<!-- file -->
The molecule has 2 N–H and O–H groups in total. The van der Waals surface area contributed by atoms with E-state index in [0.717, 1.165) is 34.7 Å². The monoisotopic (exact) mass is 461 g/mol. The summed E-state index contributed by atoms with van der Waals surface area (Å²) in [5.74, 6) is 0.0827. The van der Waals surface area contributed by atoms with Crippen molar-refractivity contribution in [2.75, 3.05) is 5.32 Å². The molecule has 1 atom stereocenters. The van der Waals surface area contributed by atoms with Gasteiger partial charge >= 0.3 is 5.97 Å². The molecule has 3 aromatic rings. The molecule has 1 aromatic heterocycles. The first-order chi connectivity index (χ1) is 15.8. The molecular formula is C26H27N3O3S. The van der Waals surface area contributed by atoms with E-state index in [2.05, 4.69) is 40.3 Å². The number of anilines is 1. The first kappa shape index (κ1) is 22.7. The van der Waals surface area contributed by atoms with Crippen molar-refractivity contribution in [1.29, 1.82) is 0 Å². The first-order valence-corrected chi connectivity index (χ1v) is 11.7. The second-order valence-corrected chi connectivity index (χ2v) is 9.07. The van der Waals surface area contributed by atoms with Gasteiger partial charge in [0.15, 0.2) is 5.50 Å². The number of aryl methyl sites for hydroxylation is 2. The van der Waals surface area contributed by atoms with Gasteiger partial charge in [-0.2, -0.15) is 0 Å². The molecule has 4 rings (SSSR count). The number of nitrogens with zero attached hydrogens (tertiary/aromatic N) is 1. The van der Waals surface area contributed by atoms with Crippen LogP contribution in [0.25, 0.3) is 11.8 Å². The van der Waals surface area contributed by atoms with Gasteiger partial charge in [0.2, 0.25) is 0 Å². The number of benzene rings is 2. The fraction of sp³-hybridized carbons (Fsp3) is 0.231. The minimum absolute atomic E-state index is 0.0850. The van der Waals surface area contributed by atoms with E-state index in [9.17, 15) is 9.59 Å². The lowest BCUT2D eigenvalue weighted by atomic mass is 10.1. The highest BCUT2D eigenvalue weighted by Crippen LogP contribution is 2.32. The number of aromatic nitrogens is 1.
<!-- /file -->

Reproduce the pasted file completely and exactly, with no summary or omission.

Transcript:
The molecule has 2 N–H and O–H groups in total. The van der Waals surface area contributed by atoms with E-state index in [0.717, 1.165) is 34.7 Å². The monoisotopic (exact) mass is 461 g/mol. The summed E-state index contributed by atoms with van der Waals surface area (Å²) in [5.74, 6) is 0.0827. The van der Waals surface area contributed by atoms with Crippen molar-refractivity contribution in [2.75, 3.05) is 5.32 Å². The molecule has 1 atom stereocenters. The van der Waals surface area contributed by atoms with Gasteiger partial charge >= 0.3 is 5.97 Å². The molecule has 3 aromatic rings. The molecule has 1 aromatic heterocycles. The first-order chi connectivity index (χ1) is 15.8. The molecular formula is C26H27N3O3S. The van der Waals surface area contributed by atoms with E-state index in [2.05, 4.69) is 40.3 Å². The number of anilines is 1. The first kappa shape index (κ1) is 22.7. The van der Waals surface area contributed by atoms with Crippen molar-refractivity contribution in [1.29, 1.82) is 0 Å². The first-order valence-corrected chi connectivity index (χ1v) is 11.7. The second-order valence-corrected chi connectivity index (χ2v) is 9.07. The van der Waals surface area contributed by atoms with Gasteiger partial charge in [0.15, 0.2) is 5.50 Å². The number of aryl methyl sites for hydroxylation is 2. The van der Waals surface area contributed by atoms with Gasteiger partial charge in [-0.2, -0.15) is 0 Å². The molecule has 4 rings (SSSR count). The number of nitrogens with zero attached hydrogens (tertiary/aromatic N) is 1. The van der Waals surface area contributed by atoms with Crippen LogP contribution in [0.25, 0.3) is 11.8 Å². The van der Waals surface area contributed by atoms with Gasteiger partial charge in [0.2, 0.25) is 0 Å². The number of benzene rings is 2. The fraction of sp³-hybridized carbons (Fsp3) is 0.231. The minimum absolute atomic E-state index is 0.0850. The van der Waals surface area contributed by atoms with E-state index in [9.17, 15) is 9.59 Å². The lowest BCUT2D eigenvalue weighted by atomic mass is 10.1. The highest BCUT2D eigenvalue weighted by Crippen LogP contribution is 2.32. The number of aromatic nitrogens is 1.